The Majumder Lab employs ‘omics-guided biochemistry to study the mechanisms and consequences of microbial inorganic metabolisms on environmental and human health. We achieve this by investigating 1) Organismal response to perturbations in its environment, 2) Gene and metabolite function in situ, 3) Environmental applications of novel microbial chemistries.

Recent work of Dr. Majumder’s was highlighted in a Nature technology news feature

Theme 1: Plastics
We recognize that one of the primary limitations of the big data era to understand complex biological systems is the reliance on incomplete genome annotations. Current genome annotations do not account for the multiplicity of functions one gene may perform nor do they include atypical metabolic pathways. We use genomics, enzymology and metabolomics-based technologies to determine the roles for specific genes, enzymes and metabolites in different conditions such as (1) bioplastic-precursor synthesis from waste carbon sources, (2) degradation of recalcitrant plastics in the environment, and (3) the ecology of the interactions between microplastics and Harmful Algal Blooms.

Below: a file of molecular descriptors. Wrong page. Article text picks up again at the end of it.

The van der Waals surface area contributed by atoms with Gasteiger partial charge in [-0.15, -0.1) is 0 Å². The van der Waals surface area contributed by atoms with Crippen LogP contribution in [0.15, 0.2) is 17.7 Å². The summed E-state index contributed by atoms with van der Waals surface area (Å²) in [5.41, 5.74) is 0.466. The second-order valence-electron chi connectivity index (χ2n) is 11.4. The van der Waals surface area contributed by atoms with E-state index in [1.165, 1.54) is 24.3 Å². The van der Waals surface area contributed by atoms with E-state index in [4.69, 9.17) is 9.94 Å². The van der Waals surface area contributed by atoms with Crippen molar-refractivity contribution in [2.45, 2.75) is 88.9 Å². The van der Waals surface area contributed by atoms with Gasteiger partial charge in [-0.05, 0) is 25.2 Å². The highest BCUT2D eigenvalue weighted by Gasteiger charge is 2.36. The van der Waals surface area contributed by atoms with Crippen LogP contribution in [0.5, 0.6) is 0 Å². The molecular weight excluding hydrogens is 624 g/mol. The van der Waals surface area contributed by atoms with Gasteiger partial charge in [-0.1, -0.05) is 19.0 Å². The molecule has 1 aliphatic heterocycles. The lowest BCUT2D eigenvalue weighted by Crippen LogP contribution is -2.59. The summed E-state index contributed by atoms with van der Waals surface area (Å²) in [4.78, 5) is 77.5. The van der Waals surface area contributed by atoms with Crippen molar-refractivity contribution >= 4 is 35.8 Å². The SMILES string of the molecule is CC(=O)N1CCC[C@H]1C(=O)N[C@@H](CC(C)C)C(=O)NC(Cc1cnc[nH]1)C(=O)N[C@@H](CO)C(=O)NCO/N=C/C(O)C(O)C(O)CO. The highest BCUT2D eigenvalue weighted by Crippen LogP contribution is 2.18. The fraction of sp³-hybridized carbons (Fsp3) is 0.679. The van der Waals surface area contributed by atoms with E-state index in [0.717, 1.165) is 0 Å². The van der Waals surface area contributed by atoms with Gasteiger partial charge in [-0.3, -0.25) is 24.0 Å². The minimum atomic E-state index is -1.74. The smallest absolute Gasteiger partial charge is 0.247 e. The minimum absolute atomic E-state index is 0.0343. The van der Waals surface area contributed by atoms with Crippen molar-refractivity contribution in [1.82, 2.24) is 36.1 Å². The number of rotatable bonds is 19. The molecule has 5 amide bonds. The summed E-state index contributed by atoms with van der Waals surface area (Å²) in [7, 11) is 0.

Theme 2: Metals
As more and more organisms are sequenced and cultured, we are learning about an increasing range of microbial metabolisms and chemistries, especially from anaerobic bacteria. After determining these novel chemical capabilities, we can apply this knowledge and these microbes for greener solutions. Initial efforts in this theme are focused on the electron transfer and bioinorganic synthetic capabilities of anaerobes towards (1) enhanced wastewater treatment and (2) electricity production in photobioelectrochemical calls.

Theme 3: Non-metal (Sulfur, Nitrogen, Phosphorus) Metabolites
One of the primary lessons the scientific community learned from the human genome and earth microbiome projects is that genome information alone cannot sufficiently explain observed phenotypes and that environmental factors are a significant, if not the main driving factor affecting phenotype presentation. Using a systems-level combination of genomics, metabolomics and biochemistry, we aim to elucidate the mechanisms of how environmental factors cause changes to an organism’s metabolism and result in the observed phenotype. Potential projects focused on this theme are (1) investigating the contributions of metabolism to prognosis in tick-borne diseases like Lyme’s, and (2) the effect of metal contamination on sulfur metabolism of the gut microbiome.

Connections across themes:
We anticipate cross-talk between the themes as genetic tools, mass spectrometry methods, and data analysis pipelines developed in one theme will be applicable in others.

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